A new wave of beauty content: the rise of the “Cinetorial”

by Clarissa Henry
Insight
  • Brands have relied way too much on UGC and influencer content 
  • ● Viewers now want to consume more aspirational content, even if it is just about a new lipstick range
  • Brands now have a bigger responsibility in selling a vibe, a mood and a story that not only resonates, but STICKS
  • Around every corner you turn on social media, you’re likely to find a lo-fi, cut and paste beauty tutorial. How come, you ask?

In recent years, the beauty business has been booming, and it heavily relies on YouTubers and influencer partnerships to spotlight and market their products. The ‘GRWM’ theme has proved more than popular in terms of collaborations, but over the years has become quite a lazy marketing tactic – with increasingly cluttered, one-dimensional videos and short-lived TikTok content. 

A reason as to why sticking to what works may be favoured by brands and creatives, could be because in this new age of 24/7 content, there are so many beauty trends to explore. From maximalist bling beauty, “clean girl” aesthetic and Y2K metallic looks, the choice is overwhelming, and ever-changing. Trends are thriving… but can the creative keep up? 

So perhaps it’s this disconnect that’s making tutorials flat, straight-to-the-point (lacking an aspirational touch) and repetitive. This content of course does the job, but that leaves a huge gap in the market for inspiring beauty content that reflects the growth of online beauty trends.

The booming business of beauty tutorials from the early 00s on Youtube to TikTok

But before we look to the future, let’s go back. How did the beauty tutorial come about, and why has it succeeded in being one of the internet’s most consistent types of content creation?

The beauty tutorial was first published by creators on YouTube. In 2008, the genre on YouTube had just over 2 billion views, which increased to 169 billion by 2018. This was entirely down to the individuals who tried out products just so their audience didn’t have to. Names such as Jackie Aina, Michelle Phan, NikkieTutorials and Patricia Bright should surely ring a bell. They dominated the early years of YouTube, at a time when consumers solely relied on ads and commercials for their daily dose of beauty products. Low-quality shaky cameras and application-oriented videos soon turned into highly edited productions, and viewers rapidly turned away from brand-own content to beauty content made by creators.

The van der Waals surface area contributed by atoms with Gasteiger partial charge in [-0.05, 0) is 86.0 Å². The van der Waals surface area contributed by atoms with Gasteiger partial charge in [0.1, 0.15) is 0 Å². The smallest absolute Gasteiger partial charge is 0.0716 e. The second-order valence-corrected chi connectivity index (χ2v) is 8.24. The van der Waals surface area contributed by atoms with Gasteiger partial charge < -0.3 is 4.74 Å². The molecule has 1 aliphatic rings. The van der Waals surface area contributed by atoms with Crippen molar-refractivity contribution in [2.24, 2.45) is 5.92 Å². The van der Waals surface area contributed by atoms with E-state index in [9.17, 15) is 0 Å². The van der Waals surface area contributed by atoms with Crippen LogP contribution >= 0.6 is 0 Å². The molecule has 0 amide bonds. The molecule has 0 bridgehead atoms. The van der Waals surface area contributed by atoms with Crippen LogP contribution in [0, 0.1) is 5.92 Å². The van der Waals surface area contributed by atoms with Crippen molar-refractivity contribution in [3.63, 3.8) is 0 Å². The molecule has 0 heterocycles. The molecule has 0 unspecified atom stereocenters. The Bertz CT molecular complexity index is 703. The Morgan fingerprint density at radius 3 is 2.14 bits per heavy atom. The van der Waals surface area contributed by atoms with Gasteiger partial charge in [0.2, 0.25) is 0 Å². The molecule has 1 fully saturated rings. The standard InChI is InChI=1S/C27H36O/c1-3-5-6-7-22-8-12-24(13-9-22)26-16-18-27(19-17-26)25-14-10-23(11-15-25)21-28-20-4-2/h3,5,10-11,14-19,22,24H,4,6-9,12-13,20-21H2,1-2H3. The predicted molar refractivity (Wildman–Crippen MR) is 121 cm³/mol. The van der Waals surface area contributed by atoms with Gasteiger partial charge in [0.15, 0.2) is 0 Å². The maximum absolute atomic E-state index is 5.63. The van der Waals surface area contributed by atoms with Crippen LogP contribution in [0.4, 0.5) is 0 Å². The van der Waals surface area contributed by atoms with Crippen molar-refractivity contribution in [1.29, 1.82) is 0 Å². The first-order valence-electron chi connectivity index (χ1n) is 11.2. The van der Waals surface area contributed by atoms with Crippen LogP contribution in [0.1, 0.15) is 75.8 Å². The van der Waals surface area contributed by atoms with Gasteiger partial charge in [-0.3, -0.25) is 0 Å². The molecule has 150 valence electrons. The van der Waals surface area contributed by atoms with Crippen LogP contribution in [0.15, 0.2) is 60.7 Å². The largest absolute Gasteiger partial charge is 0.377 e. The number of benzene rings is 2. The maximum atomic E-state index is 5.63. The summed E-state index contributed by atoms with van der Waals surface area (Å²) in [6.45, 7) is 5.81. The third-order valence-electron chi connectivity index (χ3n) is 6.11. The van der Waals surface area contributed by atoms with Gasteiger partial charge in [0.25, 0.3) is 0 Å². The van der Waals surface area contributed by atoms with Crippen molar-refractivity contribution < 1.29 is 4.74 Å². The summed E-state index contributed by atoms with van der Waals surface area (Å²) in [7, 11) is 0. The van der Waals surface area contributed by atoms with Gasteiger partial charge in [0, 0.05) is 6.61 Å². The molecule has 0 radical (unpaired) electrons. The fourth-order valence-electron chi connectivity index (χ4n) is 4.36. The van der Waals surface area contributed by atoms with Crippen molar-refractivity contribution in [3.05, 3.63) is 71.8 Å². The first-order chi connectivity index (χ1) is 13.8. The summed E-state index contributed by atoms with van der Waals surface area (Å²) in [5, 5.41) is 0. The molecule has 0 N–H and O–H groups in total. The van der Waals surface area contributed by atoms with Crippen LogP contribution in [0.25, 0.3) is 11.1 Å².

But now, with this oversaturated repetitive format, we’ve transitioned into a space where viewers want more. It’s no longer just about a “beat” face. It’s about the feeling, the aesthetic: the story being told. 

The ‘Cinetorial’

Enter Sarah Feingold. 

Visionary, creative director and model @sarah.feingold has developed a brand new version of the beauty tutorial that’s caught the attention of the community in a big way. Feingold has reimagined the beauty tutorial with a more polished, aspirational and glossy look, coining it the ‘Cinetorial’:

After growing bored of the beauty content she was seeing online during the early days of the pandemic, Feingold shares: “I had the desire to merge classic cinema-style storytelling with an educative but not-so-traditional beauty tutorial that viewers can follow along with at home.” This was the inspiration behind her director debut.

Fly Or Die is a visual that is an electric, nostalgic homage to the glory days of prepping for nights out with the girls in front of bathroom mirrors; music blasting and tummies buzzing with feel-good butterflies. Alongside the narrative, the film features different looks and close ups of product application, with every beauty product used credited on screen. Split screens, VHS cuts, a diverse cast and an effortless script are all presented with a transcending backing track, which is a mix of sounds by artists like Pink Pantharess, Deto Black and Tinashe. It’s exciting, it’s fresh and it captures the feeling and reality of prepping for a night out in London.

Due to this shake up in the beauty industry, this means brands now have a bigger responsibility in selling a vibe, a mood and a story that not only resonates but STICKS. Connecting and engaging with beauty lovers and consumers is now set to change and restructure in a way that incorporates the aesthetics and trends GEN Z are already exploring, in a more romantic way. 

So we wonder:

  • Will brands take bigger risks in partnering with creators for beauty content?
  • Will brands re-invest in romantic and aspirational campaigns?
  • Will the cinetorial stick around?
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